Ryan Berg’s nonfiction work No House to Call My Home: Love, Family, and Other Transgressions is a breakthrough, a fierce, heartrending, and lyrical take on a wholly unreported topic. The preface jars and then situates the reader in the story with these statistics: 40 percent of homeless youth in New York City identify as LGBTQ, 70 percent of LGBTQ youth in group homes reported violence based on LGBTQ status, 78 percent were removed or ran away from placement because of hostility to their LGBTQ status. There is a massive and systemic failure at work here, a failure to catch or support adolescents who come, often, from unspeakable trauma. Writes Berg, “The challenges I witnessed these youth confront would send most adults into a mental collapse.”
Informing No House to Call My Home is Berg’s work, first as a Residential Counselor, then a caseworker, at two New York group homes for LGBTQ youth. The stories here are multiple, and Berg’s own comes second, always, to those youth who he’s working to support. As Berg says, “this isn’t the story of a white man attempting to ‘save’ or speak for young queer people of color.” Instead, we have Bella, Benny, Montana, Rodrigo, Alexander, Barbara, Christina, Raheem, and Maite, whose tangles and traumas and hopes find voice on the page. And often, we get their stories nearly verbatim, even the most painful ones shining bright and unmistakable.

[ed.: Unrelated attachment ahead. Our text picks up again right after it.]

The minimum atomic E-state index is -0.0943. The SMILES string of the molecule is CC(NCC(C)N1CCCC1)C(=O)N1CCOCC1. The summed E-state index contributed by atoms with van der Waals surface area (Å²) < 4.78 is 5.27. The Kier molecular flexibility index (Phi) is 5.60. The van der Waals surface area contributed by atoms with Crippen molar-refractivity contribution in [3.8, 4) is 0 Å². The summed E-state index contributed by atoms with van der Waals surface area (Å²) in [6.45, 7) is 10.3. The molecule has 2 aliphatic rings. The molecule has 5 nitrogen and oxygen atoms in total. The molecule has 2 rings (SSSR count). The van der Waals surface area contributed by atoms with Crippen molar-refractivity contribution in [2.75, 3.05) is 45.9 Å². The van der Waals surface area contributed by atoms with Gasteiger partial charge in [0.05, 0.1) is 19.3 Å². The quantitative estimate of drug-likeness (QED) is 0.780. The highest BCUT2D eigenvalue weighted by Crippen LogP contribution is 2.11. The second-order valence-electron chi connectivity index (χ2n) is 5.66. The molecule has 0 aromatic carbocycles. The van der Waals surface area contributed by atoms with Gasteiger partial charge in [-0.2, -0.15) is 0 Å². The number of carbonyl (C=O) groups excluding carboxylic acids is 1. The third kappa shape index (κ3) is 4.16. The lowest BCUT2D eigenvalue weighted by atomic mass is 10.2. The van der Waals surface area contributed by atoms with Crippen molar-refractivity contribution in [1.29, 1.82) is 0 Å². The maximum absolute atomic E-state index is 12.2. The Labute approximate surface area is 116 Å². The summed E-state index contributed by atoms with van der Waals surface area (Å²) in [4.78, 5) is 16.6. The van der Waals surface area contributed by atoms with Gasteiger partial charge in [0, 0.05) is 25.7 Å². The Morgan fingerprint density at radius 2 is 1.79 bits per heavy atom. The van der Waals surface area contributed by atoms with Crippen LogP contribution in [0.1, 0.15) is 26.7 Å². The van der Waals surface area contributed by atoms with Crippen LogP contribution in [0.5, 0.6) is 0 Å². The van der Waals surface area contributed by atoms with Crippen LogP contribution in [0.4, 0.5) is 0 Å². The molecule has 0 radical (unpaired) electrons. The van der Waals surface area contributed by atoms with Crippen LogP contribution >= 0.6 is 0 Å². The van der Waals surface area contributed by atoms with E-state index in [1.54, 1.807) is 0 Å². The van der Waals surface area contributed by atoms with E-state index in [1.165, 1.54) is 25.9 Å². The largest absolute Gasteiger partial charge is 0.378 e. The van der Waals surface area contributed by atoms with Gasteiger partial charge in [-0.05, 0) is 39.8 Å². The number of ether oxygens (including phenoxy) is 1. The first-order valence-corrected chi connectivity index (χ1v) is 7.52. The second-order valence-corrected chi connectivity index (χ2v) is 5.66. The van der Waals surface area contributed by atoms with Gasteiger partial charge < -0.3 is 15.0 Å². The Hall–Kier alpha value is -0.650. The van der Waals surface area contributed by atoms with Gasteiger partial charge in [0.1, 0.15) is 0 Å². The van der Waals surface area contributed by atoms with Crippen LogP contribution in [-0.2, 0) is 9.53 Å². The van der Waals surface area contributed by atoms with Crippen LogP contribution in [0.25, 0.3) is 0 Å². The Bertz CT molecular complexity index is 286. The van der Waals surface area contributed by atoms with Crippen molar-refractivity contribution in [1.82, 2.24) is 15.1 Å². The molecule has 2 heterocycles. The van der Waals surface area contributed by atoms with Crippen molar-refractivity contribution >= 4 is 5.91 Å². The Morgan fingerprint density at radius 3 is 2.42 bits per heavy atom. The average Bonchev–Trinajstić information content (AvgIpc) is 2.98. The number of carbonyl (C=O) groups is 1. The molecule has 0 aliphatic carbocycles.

Threading through No House to Call My Home is the spirit of one of Berg’s epigraphs, a quote from Toni Morrison: “Home is an idea rather than a place. It’s where you feel safe. Where you’re among people who are kind to you and if you’re in trouble they’ll help you. It’s community.”
Ryan Berg is a Lambda Literary Foundation Emerging Writers Fellow. His work has appeared in Ploughshares, Local Knowledge and The Sun, and he has been awarded residencies from the MacDowell Colony and Yaddo. He now lives and works in Minneapolis.